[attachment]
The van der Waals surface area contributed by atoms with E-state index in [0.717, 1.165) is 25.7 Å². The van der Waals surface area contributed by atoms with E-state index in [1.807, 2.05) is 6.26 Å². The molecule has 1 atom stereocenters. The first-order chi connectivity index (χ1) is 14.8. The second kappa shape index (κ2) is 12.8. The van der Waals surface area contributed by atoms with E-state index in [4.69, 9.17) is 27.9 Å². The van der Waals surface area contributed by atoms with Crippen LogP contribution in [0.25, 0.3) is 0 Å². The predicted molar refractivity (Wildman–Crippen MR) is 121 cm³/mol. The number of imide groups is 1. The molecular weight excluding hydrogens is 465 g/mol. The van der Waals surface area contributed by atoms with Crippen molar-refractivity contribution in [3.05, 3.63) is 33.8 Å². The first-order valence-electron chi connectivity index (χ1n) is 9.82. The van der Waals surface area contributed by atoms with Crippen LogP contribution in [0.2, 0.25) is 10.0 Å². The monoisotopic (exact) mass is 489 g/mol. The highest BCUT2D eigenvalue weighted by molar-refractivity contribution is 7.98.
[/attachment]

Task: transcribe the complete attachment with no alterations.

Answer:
The van der Waals surface area contributed by atoms with E-state index in [0.717, 1.165) is 25.7 Å². The van der Waals surface area contributed by atoms with E-state index in [1.807, 2.05) is 6.26 Å². The molecule has 1 atom stereocenters. The first-order chi connectivity index (χ1) is 14.8. The second kappa shape index (κ2) is 12.8. The van der Waals surface area contributed by atoms with E-state index in [4.69, 9.17) is 27.9 Å². The van der Waals surface area contributed by atoms with Crippen LogP contribution in [0.25, 0.3) is 0 Å². The predicted molar refractivity (Wildman–Crippen MR) is 121 cm³/mol. The number of imide groups is 1. The molecular weight excluding hydrogens is 465 g/mol. The van der Waals surface area contributed by atoms with Crippen molar-refractivity contribution in [3.05, 3.63) is 33.8 Å². The first-order valence-electron chi connectivity index (χ1n) is 9.82. The van der Waals surface area contributed by atoms with Crippen LogP contribution in [0.2, 0.25) is 10.0 Å². The monoisotopic (exact) mass is 489 g/mol. The highest BCUT2D eigenvalue weighted by molar-refractivity contribution is 7.98.